NEW YORK (AP) — Internationally renowned Norwegian novelist and playwright Jon Fosse's circuitous, repetitive dialogue can leave an audience lost at sea. His memory play, "A Summer Day," is making its American premiere in a well-acted, dreamlike but somber Rattlestick Playwrights Theater production at The Cherry Lane Theatre.

Sarah Cameron Sunde, who directs the one-act play in slow motion, also translated it from the Norwegian into what she calls "American-English," and Fosse's poetical reflections may have lost some life in the transition. He clearly understands how obsessive the pull of even negative memories can be, but his larger themes about guilt, love and loss are weighed down by reiterative action and dialogue.

The plot is simple: In an isolated house by a bay, an unnamed woman (the talented Karen Allen, effectively haunting and distressed) relives the worst day of her life from decades later. She provides narration while wistfully watching her much younger self (an affecting performance by Samantha Soule) on the day her depressed husband disappeared.

Soule nicely calibrates her emotions, as restless anxiety blossoms into dread and one careless decision changes life in a heartbeat. It seems increasingly likely that her husband (a sturdy performance by McCaleb Burnett) might not be returning from a spur-of-the-moment, late-day trip in his small, wooden boat, as a storm comes up over the bay.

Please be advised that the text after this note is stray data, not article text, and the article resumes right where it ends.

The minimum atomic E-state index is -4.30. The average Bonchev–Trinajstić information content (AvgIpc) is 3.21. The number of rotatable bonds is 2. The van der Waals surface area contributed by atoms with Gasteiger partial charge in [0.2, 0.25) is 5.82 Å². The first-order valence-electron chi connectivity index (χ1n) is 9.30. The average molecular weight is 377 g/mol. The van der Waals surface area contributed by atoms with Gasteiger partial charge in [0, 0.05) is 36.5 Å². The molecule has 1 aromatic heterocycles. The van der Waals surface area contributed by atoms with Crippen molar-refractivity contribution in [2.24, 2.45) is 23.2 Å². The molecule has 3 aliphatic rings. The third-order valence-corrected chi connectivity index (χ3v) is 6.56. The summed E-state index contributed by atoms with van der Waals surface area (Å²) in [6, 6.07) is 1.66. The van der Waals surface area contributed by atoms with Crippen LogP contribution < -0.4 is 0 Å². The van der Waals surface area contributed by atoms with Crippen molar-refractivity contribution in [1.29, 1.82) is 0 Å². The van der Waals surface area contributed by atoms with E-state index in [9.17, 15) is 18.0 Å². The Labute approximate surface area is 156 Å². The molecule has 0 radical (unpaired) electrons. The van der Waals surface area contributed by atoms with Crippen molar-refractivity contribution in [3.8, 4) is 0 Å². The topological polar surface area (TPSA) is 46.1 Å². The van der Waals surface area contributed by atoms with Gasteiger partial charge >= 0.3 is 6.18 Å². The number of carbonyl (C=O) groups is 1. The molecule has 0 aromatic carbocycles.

Allen roams the stage, a luminous, ghost-like presence, staring compassionately and regretfully as her younger self slowly realizes the tragic truth. It's a pleasure to watch both Allen and Soule, and one wishes they'd been given more compelling things to say and do. Ritualistically, they open and close a symbolic, invisible window numerous times while staring out over the audience, and frequently repeat how they stand/stood in front of that window, the last place from which they saw the husband.

Maren Bush is sweetly nervous and consoling as the young woman's visiting friend, while Pamela Shaw plays a shallow, older version of her. Stirring projections occasionally surround the beautifully lit, stark set, notably one of roiling seawaters that matches the emotional tumult evident within the widow and widow-to-be.

Fosse's abstract technique may be an acquired taste, even in this 90-minute dose, but the welcome return of Karen Allen to the New York stage is a treat not to be missed.